Mahabodhi Temple: The Mahabodhi Temple, also known as the Great Awakening Temple, is one of the most significant religious sites in Gaya. According to tradition, this is the exact location where Lord Buddha gained enlightenment, making it one of the most important religious monuments in the city. It is located in the city of Bodhgaya in the Indian state of Bihar, and it has been designated as a UNESCO World Heritage Site because of its religious and historical importance. The temple, which stands about 180 feet tall and covers a vast area of 5 hectares, is a sight to see.
The enormous Bodhi Tree, the holiest of all the holy sites, is the most significant (Ficus religiosa ). This tree, which is located to the west of the main temple, is said to be a direct descendent of the original Bodhi Tree, beneath which the Buddha spent his First Week and received his enlightenment, and it is located to the east of the main temple. The Animeshlochan Chaitya (prayer hall), which is located to the north of the central route on an elevated platform, is where the Buddha is said to have spent the Second Week of his life. This section, known as Ratnachakrama (Jewelled Ambulatory), is located near the north wall of the main temple and is where the Buddha spent the Third Week pacing 18 paces back and forth every day of the week. Ratnaghar Chaitya is the location where he spent the Fourth Week, which is situated to the northeast of the enclosure wall and close to it. There is a pillar just after the east entry stairs on the central walkway that commemorates the location of the Ajapala Nigrodh Tree, beneath which Buddha meditated during his Fifth Week while addressing the questions of Brahmins. he spent the Sixth Week close to the Lotus Pond, which is located on the southern edge of the enclosure, and the Seventh Week beneath the Rajyatana Tree, which is now marked by a little tree in the enclosure.
Dungeshwari Cave Temples: It takes 12 kilometres to reach the historic Dungeshwari Cave Temples, which are located in the northeastern part of the city of Gaya. These cave temples are also referred to as the Mahakala Cave Temples in certain circles. Many people think that Lord Gautama Buddha meditated in these caves long before he travelled to Bodh Gaya, and as a result, it is a holy place that is held in great regard. Within the caverns are complex and magnificent Buddhist temples, collectively known as the Sujata Sthan (Sujata Sthan in English). A well-known legend surrounding these renowned caves is that when Lord Buddha followed the road of self-demolition and refused to accept food or drink, he became exhausted. Later, a woman from a nearby hamlet, named Sujata, came to his aid and gave him food and water. It was then that Lord Buddha realised that enlightenment could not be achieved by self-abasement, and he continued on his trip to reach Bodh Gaya, the ultimate goal of his journey.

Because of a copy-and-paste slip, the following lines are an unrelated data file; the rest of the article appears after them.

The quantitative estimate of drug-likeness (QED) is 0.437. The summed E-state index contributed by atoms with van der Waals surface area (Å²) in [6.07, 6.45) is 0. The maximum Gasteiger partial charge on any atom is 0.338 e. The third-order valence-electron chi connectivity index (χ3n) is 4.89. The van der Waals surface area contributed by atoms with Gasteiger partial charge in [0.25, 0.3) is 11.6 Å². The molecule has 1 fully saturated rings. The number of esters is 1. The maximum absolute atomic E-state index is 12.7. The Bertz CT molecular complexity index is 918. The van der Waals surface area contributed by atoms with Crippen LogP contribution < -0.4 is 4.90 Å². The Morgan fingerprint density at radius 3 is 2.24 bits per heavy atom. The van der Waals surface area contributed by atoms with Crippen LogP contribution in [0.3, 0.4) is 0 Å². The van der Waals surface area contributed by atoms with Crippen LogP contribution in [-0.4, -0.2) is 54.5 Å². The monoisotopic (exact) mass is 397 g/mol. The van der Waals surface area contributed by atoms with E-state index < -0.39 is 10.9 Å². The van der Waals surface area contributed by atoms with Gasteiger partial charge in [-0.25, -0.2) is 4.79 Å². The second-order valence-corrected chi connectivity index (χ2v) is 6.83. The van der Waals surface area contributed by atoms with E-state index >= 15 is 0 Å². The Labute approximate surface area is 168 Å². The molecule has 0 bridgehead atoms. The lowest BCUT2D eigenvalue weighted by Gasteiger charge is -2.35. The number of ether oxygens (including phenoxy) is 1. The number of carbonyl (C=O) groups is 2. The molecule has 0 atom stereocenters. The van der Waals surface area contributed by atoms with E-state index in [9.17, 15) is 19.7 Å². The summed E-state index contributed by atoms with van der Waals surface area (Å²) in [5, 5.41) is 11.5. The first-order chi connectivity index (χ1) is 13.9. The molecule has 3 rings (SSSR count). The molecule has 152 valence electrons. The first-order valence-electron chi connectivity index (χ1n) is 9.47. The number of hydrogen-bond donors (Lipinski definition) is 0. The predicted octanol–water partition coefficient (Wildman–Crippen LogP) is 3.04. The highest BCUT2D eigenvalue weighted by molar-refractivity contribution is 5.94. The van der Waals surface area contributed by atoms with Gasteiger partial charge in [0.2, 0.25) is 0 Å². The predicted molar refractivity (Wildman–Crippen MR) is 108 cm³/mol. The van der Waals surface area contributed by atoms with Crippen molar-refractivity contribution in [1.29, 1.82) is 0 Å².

Yama Temple at Pretshila hill: Pretshila Hill, often known as the Hill of Ghosts, is located about eight kilometres outside of Gaya. For Hindus, it is one of the holiest places in Gaya, where people gather to give pind-daan, a ceremony done for the serenity of a dead person’s soul, which is one of the most important ceremonies in the city. According to Hindu mythology, the temple at the summit of the hill is devoted to the devotion of Lord Yama, the God of Death, and is located at the summit of the hill.
For certain, no one knows when this religious structure was built, although it was built many years ago, according to the best information available. It is claimed that Rani Ahilyabai Holkar, the Queen of Indore, was responsible for its construction.